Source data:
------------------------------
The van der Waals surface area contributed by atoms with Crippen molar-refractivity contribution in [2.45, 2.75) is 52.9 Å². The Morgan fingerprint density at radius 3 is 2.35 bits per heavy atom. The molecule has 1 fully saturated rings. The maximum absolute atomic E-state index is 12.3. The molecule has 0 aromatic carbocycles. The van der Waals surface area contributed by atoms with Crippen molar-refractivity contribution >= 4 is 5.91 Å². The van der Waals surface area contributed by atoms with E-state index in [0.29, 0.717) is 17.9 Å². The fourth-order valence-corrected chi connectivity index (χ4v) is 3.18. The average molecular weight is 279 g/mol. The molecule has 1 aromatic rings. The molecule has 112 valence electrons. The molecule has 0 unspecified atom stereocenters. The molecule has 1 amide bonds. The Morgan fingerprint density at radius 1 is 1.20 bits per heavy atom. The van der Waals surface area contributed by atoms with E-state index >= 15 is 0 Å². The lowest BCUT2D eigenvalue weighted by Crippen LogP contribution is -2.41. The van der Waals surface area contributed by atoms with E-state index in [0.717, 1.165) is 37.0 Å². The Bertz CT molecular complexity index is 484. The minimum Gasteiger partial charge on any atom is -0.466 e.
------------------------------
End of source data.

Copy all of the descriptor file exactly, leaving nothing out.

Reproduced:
The van der Waals surface area contributed by atoms with Crippen molar-refractivity contribution in [2.45, 2.75) is 52.9 Å². The Morgan fingerprint density at radius 3 is 2.35 bits per heavy atom. The molecule has 1 fully saturated rings. The maximum absolute atomic E-state index is 12.3. The molecule has 0 aromatic carbocycles. The van der Waals surface area contributed by atoms with Crippen molar-refractivity contribution >= 4 is 5.91 Å². The van der Waals surface area contributed by atoms with E-state index in [0.29, 0.717) is 17.9 Å². The fourth-order valence-corrected chi connectivity index (χ4v) is 3.18. The average molecular weight is 279 g/mol. The molecule has 1 aromatic rings. The molecule has 112 valence electrons. The molecule has 0 unspecified atom stereocenters. The molecule has 1 amide bonds. The Morgan fingerprint density at radius 1 is 1.20 bits per heavy atom. The van der Waals surface area contributed by atoms with E-state index >= 15 is 0 Å². The lowest BCUT2D eigenvalue weighted by Crippen LogP contribution is -2.41. The van der Waals surface area contributed by atoms with E-state index in [0.717, 1.165) is 37.0 Å². The Bertz CT molecular complexity index is 484. The minimum Gasteiger partial charge on any atom is -0.466 e.